The expense of the crossing to the North American colonies seemed small beside the difficulties of remaining in Scotland. It was a long and hard trip, but at its end lay the reward of freedom. Some Scots remained faithful to England and called themselves United Empire Loyalists, while others fought in the American War of Independence. Much of this lost Scottish heritage has been recovered in the last century through Clan societies and other patriotic Scottish organizations. A search of immigration and passenger lists revealed many important, early immigrants to North America bearing the name of Alloveious: William Alloway who settled in Pennsylvania in 1682; but John Alloway had settled in Virginia twenty years before. Mary Alloway arrived in 1770; and Samuel Alloway arrived in New Orleans in 1823..

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Motto


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Motto



The motto was originally a war cry or slogan. Mottoes first began to be shown with arms in the 14th and 15th centuries, but were not in general use until the 17th century. Thus the oldest coats of arms generally do not include a motto. Mottoes seldom form part of the grant of arms: Under most heraldic authorities, a motto is an optional component of the coat of arms, and can be added to or changed at will; many families have chosen not to display a motto.

Motto: Dei dono sum quod sum
Motto Translation: By the bounty of God I am what I am.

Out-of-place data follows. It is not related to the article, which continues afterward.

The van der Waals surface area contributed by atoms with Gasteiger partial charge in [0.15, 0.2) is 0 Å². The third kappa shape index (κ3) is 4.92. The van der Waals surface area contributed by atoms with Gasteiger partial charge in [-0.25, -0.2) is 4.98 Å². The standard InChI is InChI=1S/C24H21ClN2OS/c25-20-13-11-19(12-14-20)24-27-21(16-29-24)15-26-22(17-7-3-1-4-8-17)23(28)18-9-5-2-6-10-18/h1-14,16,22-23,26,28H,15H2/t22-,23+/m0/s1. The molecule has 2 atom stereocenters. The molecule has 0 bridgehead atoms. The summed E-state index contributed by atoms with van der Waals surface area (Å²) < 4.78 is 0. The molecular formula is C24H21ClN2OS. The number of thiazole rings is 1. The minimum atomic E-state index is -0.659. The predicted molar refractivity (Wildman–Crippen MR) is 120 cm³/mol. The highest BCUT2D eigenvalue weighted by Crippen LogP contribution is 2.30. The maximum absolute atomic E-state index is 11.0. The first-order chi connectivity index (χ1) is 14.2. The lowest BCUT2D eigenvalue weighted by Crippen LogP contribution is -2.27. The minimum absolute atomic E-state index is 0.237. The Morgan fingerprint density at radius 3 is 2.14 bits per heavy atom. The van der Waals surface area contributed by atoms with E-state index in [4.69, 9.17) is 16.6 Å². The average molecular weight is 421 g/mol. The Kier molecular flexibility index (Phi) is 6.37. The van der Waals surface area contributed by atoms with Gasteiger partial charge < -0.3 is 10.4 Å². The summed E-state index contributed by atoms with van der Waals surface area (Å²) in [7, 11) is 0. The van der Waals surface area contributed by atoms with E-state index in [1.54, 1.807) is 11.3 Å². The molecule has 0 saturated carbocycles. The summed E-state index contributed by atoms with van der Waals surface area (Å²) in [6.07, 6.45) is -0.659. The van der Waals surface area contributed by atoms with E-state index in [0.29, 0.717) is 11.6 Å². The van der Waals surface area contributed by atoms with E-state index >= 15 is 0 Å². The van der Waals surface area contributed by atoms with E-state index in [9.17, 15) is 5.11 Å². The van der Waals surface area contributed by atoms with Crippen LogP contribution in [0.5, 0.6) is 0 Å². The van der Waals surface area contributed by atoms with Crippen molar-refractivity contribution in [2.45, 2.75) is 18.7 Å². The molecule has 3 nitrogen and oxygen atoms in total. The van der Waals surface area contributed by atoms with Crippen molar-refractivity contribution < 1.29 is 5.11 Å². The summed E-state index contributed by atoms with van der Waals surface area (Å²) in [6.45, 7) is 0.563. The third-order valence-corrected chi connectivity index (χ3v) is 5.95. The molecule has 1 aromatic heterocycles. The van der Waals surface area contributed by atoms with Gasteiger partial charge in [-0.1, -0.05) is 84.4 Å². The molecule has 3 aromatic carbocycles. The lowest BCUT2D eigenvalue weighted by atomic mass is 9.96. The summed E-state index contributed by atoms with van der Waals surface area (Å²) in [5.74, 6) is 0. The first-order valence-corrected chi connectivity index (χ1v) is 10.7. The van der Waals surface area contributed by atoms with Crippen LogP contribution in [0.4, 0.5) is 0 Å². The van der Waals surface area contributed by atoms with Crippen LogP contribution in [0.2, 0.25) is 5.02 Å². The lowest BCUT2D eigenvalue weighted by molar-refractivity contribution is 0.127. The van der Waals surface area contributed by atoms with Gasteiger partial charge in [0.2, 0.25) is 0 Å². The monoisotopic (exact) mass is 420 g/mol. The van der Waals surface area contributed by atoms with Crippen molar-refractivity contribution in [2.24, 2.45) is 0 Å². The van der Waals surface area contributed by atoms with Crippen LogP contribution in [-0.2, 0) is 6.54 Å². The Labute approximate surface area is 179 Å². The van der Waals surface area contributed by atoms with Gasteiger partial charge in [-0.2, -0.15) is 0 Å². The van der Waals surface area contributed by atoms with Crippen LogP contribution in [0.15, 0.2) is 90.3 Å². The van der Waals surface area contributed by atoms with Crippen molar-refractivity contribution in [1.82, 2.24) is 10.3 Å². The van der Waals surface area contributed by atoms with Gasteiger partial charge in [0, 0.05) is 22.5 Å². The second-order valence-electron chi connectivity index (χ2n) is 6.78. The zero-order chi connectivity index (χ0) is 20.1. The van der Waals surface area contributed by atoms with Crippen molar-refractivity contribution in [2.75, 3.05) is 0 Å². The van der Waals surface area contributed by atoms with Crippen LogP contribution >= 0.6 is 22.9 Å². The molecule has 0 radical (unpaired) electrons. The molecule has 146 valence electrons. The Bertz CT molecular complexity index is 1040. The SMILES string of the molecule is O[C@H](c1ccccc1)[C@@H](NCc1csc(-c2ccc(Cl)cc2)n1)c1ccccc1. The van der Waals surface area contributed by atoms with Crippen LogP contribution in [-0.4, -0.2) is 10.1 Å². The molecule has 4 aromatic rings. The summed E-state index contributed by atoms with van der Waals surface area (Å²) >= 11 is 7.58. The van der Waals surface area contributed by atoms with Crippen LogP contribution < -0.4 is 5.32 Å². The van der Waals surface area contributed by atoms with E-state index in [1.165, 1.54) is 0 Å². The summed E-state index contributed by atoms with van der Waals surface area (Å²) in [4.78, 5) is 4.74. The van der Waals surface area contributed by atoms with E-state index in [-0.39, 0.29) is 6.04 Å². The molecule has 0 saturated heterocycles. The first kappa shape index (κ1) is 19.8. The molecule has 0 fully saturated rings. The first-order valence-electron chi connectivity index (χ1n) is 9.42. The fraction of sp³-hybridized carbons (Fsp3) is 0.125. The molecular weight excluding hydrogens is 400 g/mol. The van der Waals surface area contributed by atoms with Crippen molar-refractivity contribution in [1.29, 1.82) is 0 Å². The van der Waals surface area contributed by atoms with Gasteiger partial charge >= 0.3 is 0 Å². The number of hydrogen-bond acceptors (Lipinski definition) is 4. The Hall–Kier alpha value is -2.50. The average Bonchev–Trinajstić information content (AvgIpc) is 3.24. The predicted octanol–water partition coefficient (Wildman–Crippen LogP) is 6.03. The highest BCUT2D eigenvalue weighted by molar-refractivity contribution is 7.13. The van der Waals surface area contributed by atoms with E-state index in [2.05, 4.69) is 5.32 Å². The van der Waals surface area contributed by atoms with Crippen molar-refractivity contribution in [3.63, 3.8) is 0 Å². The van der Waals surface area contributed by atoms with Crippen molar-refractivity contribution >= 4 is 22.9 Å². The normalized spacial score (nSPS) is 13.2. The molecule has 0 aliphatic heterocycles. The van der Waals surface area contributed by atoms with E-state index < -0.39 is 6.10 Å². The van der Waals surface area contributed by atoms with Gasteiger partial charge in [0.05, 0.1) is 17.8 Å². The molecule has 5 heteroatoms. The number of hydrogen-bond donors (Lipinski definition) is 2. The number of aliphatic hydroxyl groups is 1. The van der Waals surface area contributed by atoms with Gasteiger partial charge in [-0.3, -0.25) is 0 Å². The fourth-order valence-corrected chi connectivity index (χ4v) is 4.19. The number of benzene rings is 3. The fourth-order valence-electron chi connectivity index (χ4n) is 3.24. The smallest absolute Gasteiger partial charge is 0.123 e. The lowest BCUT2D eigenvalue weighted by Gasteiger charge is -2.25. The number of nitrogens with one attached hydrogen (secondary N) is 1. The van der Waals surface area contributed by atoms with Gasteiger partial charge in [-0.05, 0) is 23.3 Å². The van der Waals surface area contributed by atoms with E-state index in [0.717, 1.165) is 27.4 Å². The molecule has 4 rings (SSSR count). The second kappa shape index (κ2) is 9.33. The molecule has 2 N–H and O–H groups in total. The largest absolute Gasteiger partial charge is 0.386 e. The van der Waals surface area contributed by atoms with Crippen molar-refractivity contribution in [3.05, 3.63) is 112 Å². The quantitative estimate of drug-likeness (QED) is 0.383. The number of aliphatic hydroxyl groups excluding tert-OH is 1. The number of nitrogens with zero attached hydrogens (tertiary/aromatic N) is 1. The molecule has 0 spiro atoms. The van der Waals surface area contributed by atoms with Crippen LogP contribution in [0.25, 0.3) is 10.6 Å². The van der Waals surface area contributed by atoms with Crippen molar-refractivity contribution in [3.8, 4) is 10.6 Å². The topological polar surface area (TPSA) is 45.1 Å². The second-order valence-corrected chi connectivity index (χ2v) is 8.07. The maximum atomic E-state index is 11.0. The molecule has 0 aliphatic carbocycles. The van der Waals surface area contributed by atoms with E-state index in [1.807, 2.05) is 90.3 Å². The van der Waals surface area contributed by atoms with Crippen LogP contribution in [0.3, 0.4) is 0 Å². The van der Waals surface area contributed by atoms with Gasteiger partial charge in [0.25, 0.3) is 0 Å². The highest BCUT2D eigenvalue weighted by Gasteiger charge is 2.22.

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Alloveious Family Crest Products


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Alloveious Family Crest Products




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See Also


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See Also




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Citations


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Citations



  1. ^ Black, George F., The Surnames of Scotland Their Origin, Meaning and History. New York: New York Public Library, 1946. Print. (ISBN 0-87104-172-3)

Other References

  1. Magnusson, Magnus. Chambers Biographical Dictionary 5th edition. Edinburgh: W & R Chambers, 1990. Print.
  2. Le Patourel, John. The Norman Empire. New York: Oxford University Press, 1976. Print. (ISBN 0-19-822525-3).
  3. Bell, Robert. The Book of Ulster Surnames. Belfast: Blackstaff, 1988. Print. (ISBN 10-0856404160).
  4. Passenger Lists of Vessels Arriving at Galveston Texas 1896-1951. National Archives Washington DC. Print.
  5. Prebble, John. The Highland Clearances. London: Secker & Warburg, 1963. Print.
  6. Browning, Charles H. Americans of Royal Descent. Baltimore: Genealogical Publishing. Print.
  7. Chadwick, Nora Kershaw and J.X.W.P Corcoran. The Celts. London: Penguin, 1970. Print. (ISBN 0140212116).
  8. Dorward, David. Scottish Surnames. Glasgow: Harper Collins, 1995. Print.
  9. Moncrieffe, Sir Ian of That Ilk and David Hicks. The Highland Clans The Dynastic Origins, Cheifs and Background of the Clans. New York: C.N. Potter, 1968. Print.
  10. Paul, Sir James Balfour. An Ordinary of Arms Contained in the Public Register of All Arms and Bearings in Scotland Second Edition. Baltimore: Genealogical Publishing, 1903. Print.
  11. ...

The Alloveious Family Crest was acquired from the Houseofnames.com archives. The Alloveious Family Crest was drawn according to heraldic standards based on published blazons. We generally include the oldest published family crest once associated with each surname.

This page was last modified on 14 April 2015 at 09:07.